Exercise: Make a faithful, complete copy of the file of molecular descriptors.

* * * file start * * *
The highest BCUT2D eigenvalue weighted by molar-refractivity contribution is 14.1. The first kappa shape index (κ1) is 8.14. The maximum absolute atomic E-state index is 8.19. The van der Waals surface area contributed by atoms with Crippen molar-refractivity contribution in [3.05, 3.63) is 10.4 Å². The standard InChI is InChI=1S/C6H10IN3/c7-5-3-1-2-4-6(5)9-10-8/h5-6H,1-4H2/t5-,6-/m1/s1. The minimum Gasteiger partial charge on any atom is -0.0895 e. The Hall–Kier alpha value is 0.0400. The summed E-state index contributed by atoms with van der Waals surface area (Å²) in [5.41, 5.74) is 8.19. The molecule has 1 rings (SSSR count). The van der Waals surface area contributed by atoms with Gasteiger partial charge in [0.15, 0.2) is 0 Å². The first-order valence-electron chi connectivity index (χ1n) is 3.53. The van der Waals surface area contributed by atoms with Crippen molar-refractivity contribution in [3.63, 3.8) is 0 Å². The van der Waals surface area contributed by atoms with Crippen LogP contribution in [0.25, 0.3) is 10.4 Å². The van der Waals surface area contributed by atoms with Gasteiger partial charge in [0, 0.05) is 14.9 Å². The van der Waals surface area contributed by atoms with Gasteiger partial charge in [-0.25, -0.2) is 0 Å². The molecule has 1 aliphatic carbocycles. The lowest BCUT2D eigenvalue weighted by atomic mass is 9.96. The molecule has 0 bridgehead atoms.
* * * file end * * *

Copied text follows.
The highest BCUT2D eigenvalue weighted by molar-refractivity contribution is 14.1. The first kappa shape index (κ1) is 8.14. The maximum absolute atomic E-state index is 8.19. The van der Waals surface area contributed by atoms with Crippen molar-refractivity contribution in [3.05, 3.63) is 10.4 Å². The standard InChI is InChI=1S/C6H10IN3/c7-5-3-1-2-4-6(5)9-10-8/h5-6H,1-4H2/t5-,6-/m1/s1. The minimum Gasteiger partial charge on any atom is -0.0895 e. The Hall–Kier alpha value is 0.0400. The summed E-state index contributed by atoms with van der Waals surface area (Å²) in [5.41, 5.74) is 8.19. The molecule has 1 rings (SSSR count). The van der Waals surface area contributed by atoms with Gasteiger partial charge in [0.15, 0.2) is 0 Å². The first-order valence-electron chi connectivity index (χ1n) is 3.53. The van der Waals surface area contributed by atoms with Crippen molar-refractivity contribution in [3.63, 3.8) is 0 Å². The van der Waals surface area contributed by atoms with Crippen LogP contribution in [0.25, 0.3) is 10.4 Å². The van der Waals surface area contributed by atoms with Gasteiger partial charge in [0, 0.05) is 14.9 Å². The van der Waals surface area contributed by atoms with Gasteiger partial charge in [-0.25, -0.2) is 0 Å². The molecule has 1 aliphatic carbocycles. The lowest BCUT2D eigenvalue weighted by atomic mass is 9.96. The molecule has 0 bridgehead atoms.